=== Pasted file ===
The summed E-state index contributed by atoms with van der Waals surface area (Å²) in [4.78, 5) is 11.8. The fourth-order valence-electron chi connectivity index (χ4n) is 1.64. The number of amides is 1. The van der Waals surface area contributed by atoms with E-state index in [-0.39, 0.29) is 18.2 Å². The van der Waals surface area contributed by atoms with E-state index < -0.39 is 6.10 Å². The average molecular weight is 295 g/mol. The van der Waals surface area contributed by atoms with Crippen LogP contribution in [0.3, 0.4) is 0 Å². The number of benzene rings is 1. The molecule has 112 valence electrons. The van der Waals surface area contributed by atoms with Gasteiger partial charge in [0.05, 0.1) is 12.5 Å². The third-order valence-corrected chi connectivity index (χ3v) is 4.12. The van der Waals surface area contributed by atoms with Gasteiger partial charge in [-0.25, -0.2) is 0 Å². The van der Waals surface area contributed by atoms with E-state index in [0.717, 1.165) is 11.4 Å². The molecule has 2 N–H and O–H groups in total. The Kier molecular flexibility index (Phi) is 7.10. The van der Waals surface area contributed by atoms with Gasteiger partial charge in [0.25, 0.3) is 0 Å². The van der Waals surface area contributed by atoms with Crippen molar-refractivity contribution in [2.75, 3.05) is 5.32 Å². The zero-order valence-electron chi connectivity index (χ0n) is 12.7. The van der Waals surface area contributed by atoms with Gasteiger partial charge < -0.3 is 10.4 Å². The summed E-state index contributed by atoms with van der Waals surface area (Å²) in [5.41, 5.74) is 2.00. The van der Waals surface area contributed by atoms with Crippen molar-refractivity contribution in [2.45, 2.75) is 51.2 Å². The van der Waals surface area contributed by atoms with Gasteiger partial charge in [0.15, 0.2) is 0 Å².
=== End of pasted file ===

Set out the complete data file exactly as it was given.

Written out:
The summed E-state index contributed by atoms with van der Waals surface area (Å²) in [4.78, 5) is 11.8. The fourth-order valence-electron chi connectivity index (χ4n) is 1.64. The number of amides is 1. The van der Waals surface area contributed by atoms with E-state index in [-0.39, 0.29) is 18.2 Å². The van der Waals surface area contributed by atoms with E-state index < -0.39 is 6.10 Å². The average molecular weight is 295 g/mol. The van der Waals surface area contributed by atoms with Crippen LogP contribution in [0.3, 0.4) is 0 Å². The number of benzene rings is 1. The molecule has 112 valence electrons. The van der Waals surface area contributed by atoms with Gasteiger partial charge in [0.05, 0.1) is 12.5 Å². The third-order valence-corrected chi connectivity index (χ3v) is 4.12. The van der Waals surface area contributed by atoms with Gasteiger partial charge in [-0.25, -0.2) is 0 Å². The van der Waals surface area contributed by atoms with E-state index in [0.717, 1.165) is 11.4 Å². The molecule has 2 N–H and O–H groups in total. The Kier molecular flexibility index (Phi) is 7.10. The van der Waals surface area contributed by atoms with Gasteiger partial charge in [0.25, 0.3) is 0 Å². The van der Waals surface area contributed by atoms with Crippen molar-refractivity contribution in [2.75, 3.05) is 5.32 Å². The zero-order valence-electron chi connectivity index (χ0n) is 12.7. The van der Waals surface area contributed by atoms with Gasteiger partial charge < -0.3 is 10.4 Å². The summed E-state index contributed by atoms with van der Waals surface area (Å²) in [5.41, 5.74) is 2.00. The van der Waals surface area contributed by atoms with Crippen molar-refractivity contribution in [2.45, 2.75) is 51.2 Å². The van der Waals surface area contributed by atoms with Gasteiger partial charge in [0.15, 0.2) is 0 Å².